Two episodes of Angel Hunt revised and sent to the editor.

The article is revised and sent off; the editor likes it. She performed some terrific gentle edits:

While polishing that article, I got an idea for another article for the site – but it has to wait until after I’ve met some of these deadlines.

While researching the Lindisfarne article, I wanted to fact check when the road was paved. So, I sent off an e-mail to the Heritage Center. Their response, received today, was that the road was paved during the “Coronation Decade.” Okay, I’m an American, when the hell was that? And whose Coronation? I’d assume Elizabeth II’s, but it’s always dangerous to assume anything. I need the facts. I contacted some friends in the UK – hopefully one of them can point me in the right direction. Come on, people, why couldn’t you just e-mail back the year? Urgh.

I nearly inserted a snide aside in the article, but then cut it. I’ll limit the snideness to the Diary, thank you very much, and keep the article professional.

Angel Hunt needs some more attention, I have to edit and send off what I can for The Widow’s Chamber and then I HAVE to do some more work on Cutthroat Charlotte.


Wednesday, December 29, 2004
Waning Moon
Saturn Retrograde
Sunny and cold


The show was fine on Monday night, although everyone’s sick and worn out from the crazy schedule. I got home late, because there was a train problem, and it seemed as though I’d barely gone to sleep when the alarm sounded and it was time to haul out of bed and get back on the train.

Yesterday was a long day – a double, eight-hour day call and then a show. It was fine. I’m just tired. But everyone’s tired – and they have a double show day today and another double show day tomorrow. It’ll be a miracle if anyone is left standing by New Year’s Eve.

It also pointed out, in even starker contrast, that I need to speed to transition along and be out of the theatre in less than three years. It’s been my whole life for twenty-four years, so it’s a very painful realization. But, although I am conscientious about my work and take pride in it, I don’t have the passion for it that I once had.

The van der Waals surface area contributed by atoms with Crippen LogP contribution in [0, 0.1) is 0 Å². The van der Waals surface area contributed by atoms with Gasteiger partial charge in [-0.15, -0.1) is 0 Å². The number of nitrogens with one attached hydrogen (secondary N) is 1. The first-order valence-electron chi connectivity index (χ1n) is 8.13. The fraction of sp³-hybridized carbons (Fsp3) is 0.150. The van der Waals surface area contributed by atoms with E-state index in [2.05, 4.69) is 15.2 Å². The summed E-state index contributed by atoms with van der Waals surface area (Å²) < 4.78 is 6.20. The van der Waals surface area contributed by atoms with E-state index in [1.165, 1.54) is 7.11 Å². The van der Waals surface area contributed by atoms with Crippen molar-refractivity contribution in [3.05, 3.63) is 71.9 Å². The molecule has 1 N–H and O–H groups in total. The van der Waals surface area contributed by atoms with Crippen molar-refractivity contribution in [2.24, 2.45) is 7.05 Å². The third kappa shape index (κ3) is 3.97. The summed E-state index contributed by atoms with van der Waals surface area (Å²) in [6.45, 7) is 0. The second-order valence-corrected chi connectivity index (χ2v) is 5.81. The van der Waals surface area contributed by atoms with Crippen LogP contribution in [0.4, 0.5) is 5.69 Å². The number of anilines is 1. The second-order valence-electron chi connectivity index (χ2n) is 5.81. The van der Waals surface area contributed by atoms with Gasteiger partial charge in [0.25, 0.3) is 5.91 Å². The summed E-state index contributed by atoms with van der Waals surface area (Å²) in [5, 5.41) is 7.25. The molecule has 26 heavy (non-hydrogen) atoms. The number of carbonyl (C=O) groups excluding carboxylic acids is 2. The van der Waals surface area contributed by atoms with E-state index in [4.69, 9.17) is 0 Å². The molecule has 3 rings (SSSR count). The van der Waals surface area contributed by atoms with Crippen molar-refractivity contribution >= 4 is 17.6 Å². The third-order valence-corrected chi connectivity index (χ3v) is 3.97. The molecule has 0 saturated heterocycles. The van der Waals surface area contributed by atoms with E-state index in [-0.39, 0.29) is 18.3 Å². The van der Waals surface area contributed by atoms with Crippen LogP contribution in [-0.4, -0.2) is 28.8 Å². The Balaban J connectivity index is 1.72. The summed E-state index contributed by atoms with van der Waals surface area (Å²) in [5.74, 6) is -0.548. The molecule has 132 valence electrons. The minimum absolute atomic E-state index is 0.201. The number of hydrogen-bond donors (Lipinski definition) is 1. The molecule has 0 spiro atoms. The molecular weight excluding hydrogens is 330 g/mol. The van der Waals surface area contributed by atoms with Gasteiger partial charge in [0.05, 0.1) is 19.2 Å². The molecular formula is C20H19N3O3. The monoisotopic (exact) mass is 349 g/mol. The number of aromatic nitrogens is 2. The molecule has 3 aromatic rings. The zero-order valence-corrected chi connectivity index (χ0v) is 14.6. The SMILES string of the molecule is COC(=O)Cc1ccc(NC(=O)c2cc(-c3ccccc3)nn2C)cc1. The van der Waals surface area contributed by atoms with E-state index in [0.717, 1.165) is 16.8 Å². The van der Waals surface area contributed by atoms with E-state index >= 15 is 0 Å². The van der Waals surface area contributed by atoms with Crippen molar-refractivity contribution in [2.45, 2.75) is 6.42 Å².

I discussed the situation with a friend of mine, explaining how I no longer have the physical or emotional stamina to do theatre – even swing work is taking a heavier toll than it should. He said something interesting: “Of course you have the stamina. You’ve simply chosen to channel it into the writing.” That’s an interesting perspective.

He also pointed out that it’s better to realize that the passion is gone while the ability is still there than to find out that the passion continues but the ability has waned. Being a pro athlete, that’s something he may have to face in the future.

I tend to be very emotionally vulnerable anyway at this time of the year – from directly after Christmas until about mid-January. I know the events that are the root of it, but I have yet to find a cure. Last year, I thought that going out on the road with a show would keep me busy enough to be a cure, and it had the opposite effect. So, this year I’m staying close to home and playing it all close to the vest. I’m keeping my inner circle twined closely around me and protecting myself as best I can.

Yoga Journal’s December issue had some interesting suggestions. Unfortunately, I didn’t take note of the article’s name or author, so I’m paraphrasing, and I apologize. But the suggestion was to set up “possibilities” instead of “expectations” that are bound to fail, and to “respond” rather than “react” to the world around you. Those phrases resonated within me, and I want to think about them for awhile and see how to apply them.